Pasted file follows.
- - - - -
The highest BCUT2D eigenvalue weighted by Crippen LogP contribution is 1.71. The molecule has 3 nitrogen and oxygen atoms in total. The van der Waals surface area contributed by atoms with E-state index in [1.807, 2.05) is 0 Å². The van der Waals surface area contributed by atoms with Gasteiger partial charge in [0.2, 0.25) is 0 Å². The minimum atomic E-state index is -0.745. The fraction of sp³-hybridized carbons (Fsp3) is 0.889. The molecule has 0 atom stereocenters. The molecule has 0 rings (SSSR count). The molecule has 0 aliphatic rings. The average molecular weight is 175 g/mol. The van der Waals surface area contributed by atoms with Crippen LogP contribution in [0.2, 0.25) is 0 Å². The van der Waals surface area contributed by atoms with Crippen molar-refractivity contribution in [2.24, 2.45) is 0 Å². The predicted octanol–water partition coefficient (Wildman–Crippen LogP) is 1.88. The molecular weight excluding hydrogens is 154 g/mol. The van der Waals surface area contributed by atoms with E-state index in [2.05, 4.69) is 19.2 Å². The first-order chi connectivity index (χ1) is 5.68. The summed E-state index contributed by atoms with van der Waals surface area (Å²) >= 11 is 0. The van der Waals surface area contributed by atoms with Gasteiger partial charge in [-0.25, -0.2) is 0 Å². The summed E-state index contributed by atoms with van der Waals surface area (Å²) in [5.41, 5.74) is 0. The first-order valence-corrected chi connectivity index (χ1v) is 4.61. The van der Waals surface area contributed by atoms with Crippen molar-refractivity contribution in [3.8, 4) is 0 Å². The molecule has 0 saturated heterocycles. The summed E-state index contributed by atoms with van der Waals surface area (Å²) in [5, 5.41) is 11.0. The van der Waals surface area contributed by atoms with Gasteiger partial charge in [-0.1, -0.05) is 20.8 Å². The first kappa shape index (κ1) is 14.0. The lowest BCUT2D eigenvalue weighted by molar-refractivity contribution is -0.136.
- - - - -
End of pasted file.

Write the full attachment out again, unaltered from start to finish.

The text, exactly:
The highest BCUT2D eigenvalue weighted by Crippen LogP contribution is 1.71. The molecule has 3 nitrogen and oxygen atoms in total. The van der Waals surface area contributed by atoms with E-state index in [1.807, 2.05) is 0 Å². The van der Waals surface area contributed by atoms with Gasteiger partial charge in [0.2, 0.25) is 0 Å². The minimum atomic E-state index is -0.745. The fraction of sp³-hybridized carbons (Fsp3) is 0.889. The molecule has 0 atom stereocenters. The molecule has 0 rings (SSSR count). The molecule has 0 aliphatic rings. The average molecular weight is 175 g/mol. The van der Waals surface area contributed by atoms with Crippen LogP contribution in [0.2, 0.25) is 0 Å². The van der Waals surface area contributed by atoms with Crippen molar-refractivity contribution in [2.24, 2.45) is 0 Å². The predicted octanol–water partition coefficient (Wildman–Crippen LogP) is 1.88. The molecular weight excluding hydrogens is 154 g/mol. The van der Waals surface area contributed by atoms with E-state index in [2.05, 4.69) is 19.2 Å². The first-order chi connectivity index (χ1) is 5.68. The summed E-state index contributed by atoms with van der Waals surface area (Å²) >= 11 is 0. The van der Waals surface area contributed by atoms with Gasteiger partial charge in [-0.25, -0.2) is 0 Å². The summed E-state index contributed by atoms with van der Waals surface area (Å²) in [5.41, 5.74) is 0. The first-order valence-corrected chi connectivity index (χ1v) is 4.61. The van der Waals surface area contributed by atoms with Crippen molar-refractivity contribution in [3.8, 4) is 0 Å². The molecule has 0 saturated heterocycles. The summed E-state index contributed by atoms with van der Waals surface area (Å²) in [5, 5.41) is 11.0. The van der Waals surface area contributed by atoms with Gasteiger partial charge in [-0.1, -0.05) is 20.8 Å². The first kappa shape index (κ1) is 14.0. The lowest BCUT2D eigenvalue weighted by molar-refractivity contribution is -0.136.